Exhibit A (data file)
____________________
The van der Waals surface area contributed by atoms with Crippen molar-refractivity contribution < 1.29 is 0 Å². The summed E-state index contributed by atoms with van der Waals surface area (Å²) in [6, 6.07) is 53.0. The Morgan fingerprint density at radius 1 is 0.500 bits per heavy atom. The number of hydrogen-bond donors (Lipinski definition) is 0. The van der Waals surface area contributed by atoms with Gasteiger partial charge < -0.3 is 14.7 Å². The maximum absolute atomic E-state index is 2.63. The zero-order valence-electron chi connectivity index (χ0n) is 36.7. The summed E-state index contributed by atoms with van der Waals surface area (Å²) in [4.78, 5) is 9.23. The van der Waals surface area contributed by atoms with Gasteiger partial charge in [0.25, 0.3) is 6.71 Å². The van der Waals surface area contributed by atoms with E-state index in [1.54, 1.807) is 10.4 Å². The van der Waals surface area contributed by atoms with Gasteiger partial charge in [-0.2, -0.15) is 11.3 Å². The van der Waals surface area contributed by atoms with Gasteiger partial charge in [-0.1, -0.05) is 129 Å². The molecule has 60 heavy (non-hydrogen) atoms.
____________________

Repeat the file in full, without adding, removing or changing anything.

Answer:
The van der Waals surface area contributed by atoms with Crippen molar-refractivity contribution < 1.29 is 0 Å². The summed E-state index contributed by atoms with van der Waals surface area (Å²) in [6, 6.07) is 53.0. The Morgan fingerprint density at radius 1 is 0.500 bits per heavy atom. The number of hydrogen-bond donors (Lipinski definition) is 0. The van der Waals surface area contributed by atoms with Gasteiger partial charge < -0.3 is 14.7 Å². The maximum absolute atomic E-state index is 2.63. The zero-order valence-electron chi connectivity index (χ0n) is 36.7. The summed E-state index contributed by atoms with van der Waals surface area (Å²) in [4.78, 5) is 9.23. The van der Waals surface area contributed by atoms with Gasteiger partial charge in [0.25, 0.3) is 6.71 Å². The van der Waals surface area contributed by atoms with E-state index in [1.54, 1.807) is 10.4 Å². The van der Waals surface area contributed by atoms with Gasteiger partial charge in [-0.2, -0.15) is 11.3 Å². The van der Waals surface area contributed by atoms with Gasteiger partial charge in [-0.1, -0.05) is 129 Å². The molecule has 60 heavy (non-hydrogen) atoms.